Hardin recognizes, crucially, that when the two books don’t seem to match, the error might be in his own understanding of the Bible. Rather than reject what science has discovered, he asks how Scripture can be understood better so that it fits the scientific evidence.

This requires humility. “Truth and absolute certitude are not the same,” says Hardin. The proper Christian attitude is that truth resides in Jesus. The believer’s job is to follow Jesus, not to assume that the believer knows the route. Hardin cites the Apostle Paul’s counsel that God “works in you to will and to act in order to fulfill his good purpose.” One way God works in people is through science. They learn that their initial conclusions from Scripture—computing the age of humanity, for example, from the number of generations recounted since Adam—are clumsy and naive. To allow God to work in them, Christians must remain, in Hardin’s words, “epistemically open.”

Christians who believe that the world was created in six days, or that the Earth is only a few thousand years old, think they’re reading the Bible literally. But in reality, they’re projecting modern notions of time and narration onto their ancestors. Hardin shares their aspiration to be faithful to the Bible, but he argues that to achieve this, one must approach the text the way one approaches science: with empirical rigor. Scripture is a real thing. It was written and preached for a lay audience in a historical context. Those people weren’t scientists or journalists. So it makes no sense to treat the text as a tight chronology, nailing down timelines or the process of speciation. Instead, evolutionary creationists advocate what Hardin calls “literary-cultural analysis”—asking, in layman’s terms, what each passage was meant to convey to an ancient Hebrew.

Take the story of Adam and Eve. The standard interpretation is that God miraculously created this couple, and the rest of us descended from them. But that account runs into problems: for instance, the genetic evidence that the population of Homo sapiens was never smaller than 10,000. Evolutionary creationists such as National Institutes of Health Director Francis Collins and Cambridge molecular biologist Denis Alexander believe there are ways to reconcile the Bible with the data. One option is that Adam and Eve, while not the first humans, were progenitors of the people whose stories are told in Genesis. As for the biblical description of Adam’s creation—“God formed a man from the dust of the ground and breathed into his nostrils the breath of life”— ancient Hebrews wouldn’t have read this as a recipe. The message is simply that God made us.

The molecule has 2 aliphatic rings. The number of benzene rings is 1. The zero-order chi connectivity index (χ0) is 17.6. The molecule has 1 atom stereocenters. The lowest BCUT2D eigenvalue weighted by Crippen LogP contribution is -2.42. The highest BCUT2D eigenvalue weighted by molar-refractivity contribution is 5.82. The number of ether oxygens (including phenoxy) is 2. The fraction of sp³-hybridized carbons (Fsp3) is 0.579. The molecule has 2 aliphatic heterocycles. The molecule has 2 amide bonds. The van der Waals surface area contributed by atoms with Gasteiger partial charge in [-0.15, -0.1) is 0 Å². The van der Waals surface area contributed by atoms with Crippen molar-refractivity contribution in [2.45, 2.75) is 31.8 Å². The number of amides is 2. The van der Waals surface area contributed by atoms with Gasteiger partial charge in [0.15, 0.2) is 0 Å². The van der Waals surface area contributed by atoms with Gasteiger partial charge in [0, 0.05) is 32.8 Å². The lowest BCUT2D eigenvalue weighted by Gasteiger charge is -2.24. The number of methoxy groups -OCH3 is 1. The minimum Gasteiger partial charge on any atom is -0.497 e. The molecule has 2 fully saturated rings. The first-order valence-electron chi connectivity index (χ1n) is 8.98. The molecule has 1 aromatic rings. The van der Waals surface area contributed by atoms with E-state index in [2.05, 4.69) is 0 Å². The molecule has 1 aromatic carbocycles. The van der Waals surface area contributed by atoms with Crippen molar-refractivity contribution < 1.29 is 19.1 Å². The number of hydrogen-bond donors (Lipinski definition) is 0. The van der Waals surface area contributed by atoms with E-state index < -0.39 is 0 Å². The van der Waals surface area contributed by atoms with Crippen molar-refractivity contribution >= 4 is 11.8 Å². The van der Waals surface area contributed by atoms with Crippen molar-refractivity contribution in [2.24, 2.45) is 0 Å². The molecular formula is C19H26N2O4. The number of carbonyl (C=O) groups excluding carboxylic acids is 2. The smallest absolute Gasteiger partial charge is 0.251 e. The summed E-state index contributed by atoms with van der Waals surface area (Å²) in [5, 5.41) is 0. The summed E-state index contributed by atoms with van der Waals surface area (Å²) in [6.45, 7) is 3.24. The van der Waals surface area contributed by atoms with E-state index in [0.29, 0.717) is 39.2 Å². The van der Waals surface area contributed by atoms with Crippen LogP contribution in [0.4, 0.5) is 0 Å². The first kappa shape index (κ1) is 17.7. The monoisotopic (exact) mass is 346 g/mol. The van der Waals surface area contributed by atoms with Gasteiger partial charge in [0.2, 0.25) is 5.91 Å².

Hardin asks atheists to be humble about what science can tell us. In his view, it can’t resolve whether God exists. But at the same time, he asks Christians to be humble about what science can’t tell us. When creationists use God to explain gaps in scientific knowledge, such as the development of “irreducibly complex” traits, Hardin points out that science has often left gaps that were later filled in. Adjustments in planetary orbits, which Newton attributed to God, turned out to be explicable by interplanetary gravity.

There’s plenty of wisdom in what Hardin says. But for many Christians, the messenger is more important. They listen to Hardin because he’s one of them. He’s family. Ultimately, what he wants to cultivate isn’t a theory of human origins, but a way of thinking. “I want to be a self-critical reader of the Scriptures,” he says. Students who learn the right habits—humility, perspective, epistemic openness—won’t just become better scientists. They’ll become better people.

You can read Jeff Hardin’s remarks at the November 2014 Faith Angle Forum here. Or you can listen to the audio here. The Ethics and Public Policy Center has also posted audio of his responses to questions (part 1, part 2, and part 3) as well as his slide presentation on science and evolutionary creationism.